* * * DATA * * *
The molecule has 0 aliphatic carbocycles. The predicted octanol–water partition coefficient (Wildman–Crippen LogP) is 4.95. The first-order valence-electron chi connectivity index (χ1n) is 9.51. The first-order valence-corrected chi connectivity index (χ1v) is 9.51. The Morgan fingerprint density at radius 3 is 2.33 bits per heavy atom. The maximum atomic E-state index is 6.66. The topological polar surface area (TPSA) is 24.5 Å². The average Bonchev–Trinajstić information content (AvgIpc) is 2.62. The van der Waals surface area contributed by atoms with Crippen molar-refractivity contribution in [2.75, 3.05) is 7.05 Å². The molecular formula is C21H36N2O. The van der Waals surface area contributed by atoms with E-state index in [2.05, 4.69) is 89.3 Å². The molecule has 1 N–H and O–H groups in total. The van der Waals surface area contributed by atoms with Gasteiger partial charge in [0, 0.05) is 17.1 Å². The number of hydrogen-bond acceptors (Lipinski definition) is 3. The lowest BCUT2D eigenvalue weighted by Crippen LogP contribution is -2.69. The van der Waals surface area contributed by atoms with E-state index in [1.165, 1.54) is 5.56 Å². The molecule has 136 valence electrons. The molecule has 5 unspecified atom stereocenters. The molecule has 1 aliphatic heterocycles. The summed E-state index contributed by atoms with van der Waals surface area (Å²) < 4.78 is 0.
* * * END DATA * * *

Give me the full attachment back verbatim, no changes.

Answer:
The molecule has 0 aliphatic carbocycles. The predicted octanol–water partition coefficient (Wildman–Crippen LogP) is 4.95. The first-order valence-electron chi connectivity index (χ1n) is 9.51. The first-order valence-corrected chi connectivity index (χ1v) is 9.51. The Morgan fingerprint density at radius 3 is 2.33 bits per heavy atom. The maximum atomic E-state index is 6.66. The topological polar surface area (TPSA) is 24.5 Å². The average Bonchev–Trinajstić information content (AvgIpc) is 2.62. The van der Waals surface area contributed by atoms with Crippen molar-refractivity contribution in [2.75, 3.05) is 7.05 Å². The molecular formula is C21H36N2O. The van der Waals surface area contributed by atoms with E-state index in [2.05, 4.69) is 89.3 Å². The molecule has 1 N–H and O–H groups in total. The van der Waals surface area contributed by atoms with Gasteiger partial charge in [0, 0.05) is 17.1 Å². The number of hydrogen-bond acceptors (Lipinski definition) is 3. The lowest BCUT2D eigenvalue weighted by Crippen LogP contribution is -2.69. The van der Waals surface area contributed by atoms with E-state index in [1.165, 1.54) is 5.56 Å². The molecule has 136 valence electrons. The molecule has 5 unspecified atom stereocenters. The molecule has 1 aliphatic heterocycles. The summed E-state index contributed by atoms with van der Waals surface area (Å²) < 4.78 is 0.